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Japan: China probes dirty dumplings

TOKYO -- Chinese authorities are conducting a criminal investigation into Chinese-made dumplings that sickened 10 people in Japan and touched off a food-safety scare, Japan’s Foreign Ministry said Sunday.

Beijing recently informed Tokyo that authorities suspect the dumplings were contaminated with a pesticide either at the Chinese factory where they were produced or during shipping, a ministry official said on condition of anonymity, citing the sensitivity of the ongoing probe.

Traces of methamidophos were found in the dumplings, on the packaging and in the vomit of the 10 Japanese who were sickened after eating two separate brands of dumplings produced by Tianyang Food Processing Ltd. in December and January. The pesticide is banned in Japan.

Chinese authorities initially balked at the results of a Japanese investigation earlier this year that found the dumplings were likely contaminated before shipment to Japan.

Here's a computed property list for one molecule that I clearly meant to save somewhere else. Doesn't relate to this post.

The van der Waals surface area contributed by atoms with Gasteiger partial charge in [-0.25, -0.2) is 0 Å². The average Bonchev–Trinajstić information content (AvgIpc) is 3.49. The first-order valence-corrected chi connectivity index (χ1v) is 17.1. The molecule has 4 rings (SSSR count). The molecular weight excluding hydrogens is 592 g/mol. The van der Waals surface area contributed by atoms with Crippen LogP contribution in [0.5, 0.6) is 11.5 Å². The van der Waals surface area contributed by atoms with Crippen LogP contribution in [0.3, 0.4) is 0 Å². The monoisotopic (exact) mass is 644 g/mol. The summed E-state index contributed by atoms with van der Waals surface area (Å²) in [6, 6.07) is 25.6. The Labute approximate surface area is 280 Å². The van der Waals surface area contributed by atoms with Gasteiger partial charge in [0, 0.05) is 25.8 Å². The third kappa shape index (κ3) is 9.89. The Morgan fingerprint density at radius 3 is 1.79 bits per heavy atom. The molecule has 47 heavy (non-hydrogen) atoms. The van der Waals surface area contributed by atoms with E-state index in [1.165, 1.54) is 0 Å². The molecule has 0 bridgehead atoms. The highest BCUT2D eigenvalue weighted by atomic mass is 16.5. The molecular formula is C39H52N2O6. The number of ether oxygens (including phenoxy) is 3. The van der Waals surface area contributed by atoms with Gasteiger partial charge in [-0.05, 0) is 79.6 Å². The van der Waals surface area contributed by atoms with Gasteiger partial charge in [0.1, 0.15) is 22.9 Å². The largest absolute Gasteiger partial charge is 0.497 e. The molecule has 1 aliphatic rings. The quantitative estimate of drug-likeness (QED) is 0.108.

But Beijing reversed that position after confirming that four people in China fell ill in June after eating dumplings from the same company, and that they had also been poisoned with methamidophos, the ministry official said.

Japanese media quoting unidentified Chinese public safety authorities reported Sunday that a factory insider may have deliberately poisoned the dumplings.

The Asahi, a mainstream Japanese newspaper, said Chinese authorities think someone from within the factory contaminated the dumplings. Other major dailies carried similar reports. Chinese authorities have checked footage of monitoring cameras and interviewed 55 factory workers, as well an unspecified number of temporary workers and others who no longer worked for the company, The Asahi said.

The reports made no mention of arrests.

The foreign ministry official said Chinese authorities had not told Tokyo that it suspected sabotage.

The dumpling case touched off a food-safety scare in Japan, a key Chinese export market, and set back Beijing’s efforts to shore up foreign consumer confidence in its products after a series of food and product safety scandals last year.

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